avó avô

Discussion in 'Português (Portuguese)' started by abovethelaws, Feb 18, 2008.

  1. abovethelaws

    abovethelaws Senior Member

    London & Middle East
    British English
    I have no idea how to say grandmother & grandfather

    How is it pronounced?

    grandmother avó (pronounced like café?...avé?)
    grandfather avo (normal like the english o,avo)
    Last edited by a moderator: Oct 9, 2017
  2. moura

    moura Senior Member

    Portuguese Portugal

    Avó - in Portuguese) like pó, mó,
    in English, like mo rom "mo-tor", or avo, from "avo-id"

    Avô -in Portuguese, like eu vou (I go)
    in English, like avo, from "avo-cate"
  3. Bahiano

    Bahiano Senior Member

    Hi laws,

    avó = grandmother
    avô = grandfather

    The "acento agudo" (á, é, í, ó, ú) is used to let the vowel sound more opened.
    --> ó rather sounds like the {o} in shot, nothing, gone, etc.

    The "acento circunflexo" (ê, ô) is used to let the vowel sound more closed.
    --> ô rather sounds like the {o} in four, bone, cold, etc.

    Hope this helped.

    Cheers, Bahiano
  4. Outsider Senior Member

    Portuguese (Portugal)
    Take a look at the links in the Resources. You'll find there websites with recordings of the sounds "ô" and "ó", and also sites where you can type a word and listen to how it's pronounced.
  5. Jesumiguel4907 Member

    UK, English, French
    I had a look at the link
    with the following sentence from a children's book "Alexandre" by Gian Danton. He writes " não encontrou nem pai, nem mãe, nem tia, nem vovô nem vovó..."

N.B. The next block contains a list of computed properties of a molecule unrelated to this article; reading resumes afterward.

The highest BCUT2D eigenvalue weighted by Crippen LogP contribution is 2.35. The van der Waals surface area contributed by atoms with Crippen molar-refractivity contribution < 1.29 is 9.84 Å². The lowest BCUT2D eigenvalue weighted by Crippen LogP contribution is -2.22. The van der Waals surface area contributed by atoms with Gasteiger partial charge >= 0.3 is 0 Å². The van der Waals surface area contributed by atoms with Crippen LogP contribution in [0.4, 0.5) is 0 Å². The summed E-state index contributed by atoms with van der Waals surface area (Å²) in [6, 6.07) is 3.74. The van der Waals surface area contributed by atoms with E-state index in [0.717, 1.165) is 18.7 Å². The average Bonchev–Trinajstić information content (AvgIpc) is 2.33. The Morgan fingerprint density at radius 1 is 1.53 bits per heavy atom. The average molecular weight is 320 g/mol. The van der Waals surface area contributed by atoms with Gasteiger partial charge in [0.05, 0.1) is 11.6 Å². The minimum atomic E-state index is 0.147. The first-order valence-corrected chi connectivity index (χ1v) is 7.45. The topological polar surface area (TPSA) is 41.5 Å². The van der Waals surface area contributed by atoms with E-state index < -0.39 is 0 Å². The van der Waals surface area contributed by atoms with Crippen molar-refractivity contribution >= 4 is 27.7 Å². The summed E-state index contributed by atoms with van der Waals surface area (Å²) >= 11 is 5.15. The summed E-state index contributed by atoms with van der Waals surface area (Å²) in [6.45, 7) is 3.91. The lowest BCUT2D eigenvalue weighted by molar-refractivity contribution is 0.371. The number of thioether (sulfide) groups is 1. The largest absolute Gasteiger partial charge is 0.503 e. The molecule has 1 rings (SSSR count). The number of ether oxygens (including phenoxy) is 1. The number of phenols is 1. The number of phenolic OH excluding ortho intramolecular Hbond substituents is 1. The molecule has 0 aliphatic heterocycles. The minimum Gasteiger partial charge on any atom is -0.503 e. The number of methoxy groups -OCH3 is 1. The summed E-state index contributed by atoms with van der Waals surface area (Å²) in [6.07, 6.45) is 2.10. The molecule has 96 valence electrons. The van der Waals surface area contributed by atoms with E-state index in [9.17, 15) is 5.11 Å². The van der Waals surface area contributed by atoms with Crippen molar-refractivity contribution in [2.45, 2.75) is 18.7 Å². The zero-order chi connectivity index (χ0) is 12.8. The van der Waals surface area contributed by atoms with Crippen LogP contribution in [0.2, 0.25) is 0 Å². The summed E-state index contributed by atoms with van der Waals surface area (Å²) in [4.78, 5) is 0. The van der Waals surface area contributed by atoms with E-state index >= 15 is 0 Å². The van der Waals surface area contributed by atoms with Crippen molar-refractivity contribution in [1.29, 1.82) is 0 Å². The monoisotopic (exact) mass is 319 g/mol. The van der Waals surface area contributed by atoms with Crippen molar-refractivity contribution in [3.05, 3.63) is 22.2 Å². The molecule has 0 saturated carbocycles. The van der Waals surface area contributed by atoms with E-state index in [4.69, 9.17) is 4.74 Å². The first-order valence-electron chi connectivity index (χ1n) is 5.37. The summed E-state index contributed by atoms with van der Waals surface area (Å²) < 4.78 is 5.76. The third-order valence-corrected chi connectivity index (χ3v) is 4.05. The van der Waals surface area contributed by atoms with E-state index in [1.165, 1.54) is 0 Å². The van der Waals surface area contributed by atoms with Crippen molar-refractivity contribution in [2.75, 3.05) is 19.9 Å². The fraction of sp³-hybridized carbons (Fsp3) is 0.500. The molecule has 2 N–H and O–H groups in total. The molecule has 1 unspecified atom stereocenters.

I put this sentence in the link and clearly heard vovÔ as in Eng.put or push and vovÓ as in Eng. orange. I have the Teach Yourself "Complete Portuguese"; the CD pronouces vovÓ as very open as in Eng pot.
    I am very grateful for CDs and internet voice activation.
    Thank you for the resources given, Outsider, very helpful
    Last edited: Nov 20, 2011
  6. Istriano

    Istriano Senior Member

    vovó should be like British English (BBC) pot, and vovô is like British English (BBC) orange, or even better the 1st element of the [ou] diphthong in American English or Geordie: goat.
  7. FloMar Senior Member

    English - England
    Does anyone know why grandparents in Portuguese takes the feminine form avós?

    no need to respond the post above. I've seen another link that explains this
    Last edited by a moderator: Oct 9, 2017
  8. machadinho Senior Member

    pt br
    Would you post that link, please?
  9. FloMar Senior Member

    English - England
  10. sucuruiuba Member

    João Pessoa/PB, Brasil
    Português - João Pessoa/PB/Brasil
    Last edited by a moderator: Oct 9, 2017
  11. FloMar Senior Member

    English - England

    This may be a question of accents in English: in standard British English we would pronounce law as /lɔː/. I thought that the pronunciation was closer to avô, and avó is more /ɔ/
  12. machadinho Senior Member

    pt br
    Not exactly. We can't really tell /ɔː/ from /ɔ/ in Portuguese, and absolutely nothing in Portuguese hangs on that. Now, to be clear, it's avó (grandmother) that sounds like law; whereas avô (grandfather) ends with /o/ and sounds — to our ears — like Obama /oʊ/, although, strictly speaking, avô has no diphthong; it's just /o/ without /ʊ/.

    (You might want to listen to how people say it at forvo.com)
    Last edited: Oct 9, 2017
  13. Archimec Senior Member

    Montreal, Canada
    Portugal, portuguese
    Would rock (avó) and roll (avô) help?
  14. Marcio_Osorio Senior Member

    Recife-PE, Brazil
    Braz. Port.
    A pronúncia de law talvez sirva para a de avó /avaw/ e a de mow para a de avô /avow/. Por falar em "forvo", fiz um teste com minhas pronúncias, mas não de avó nem de avô.
  15. FloMar Senior Member

    English - England
    Yes, that's great

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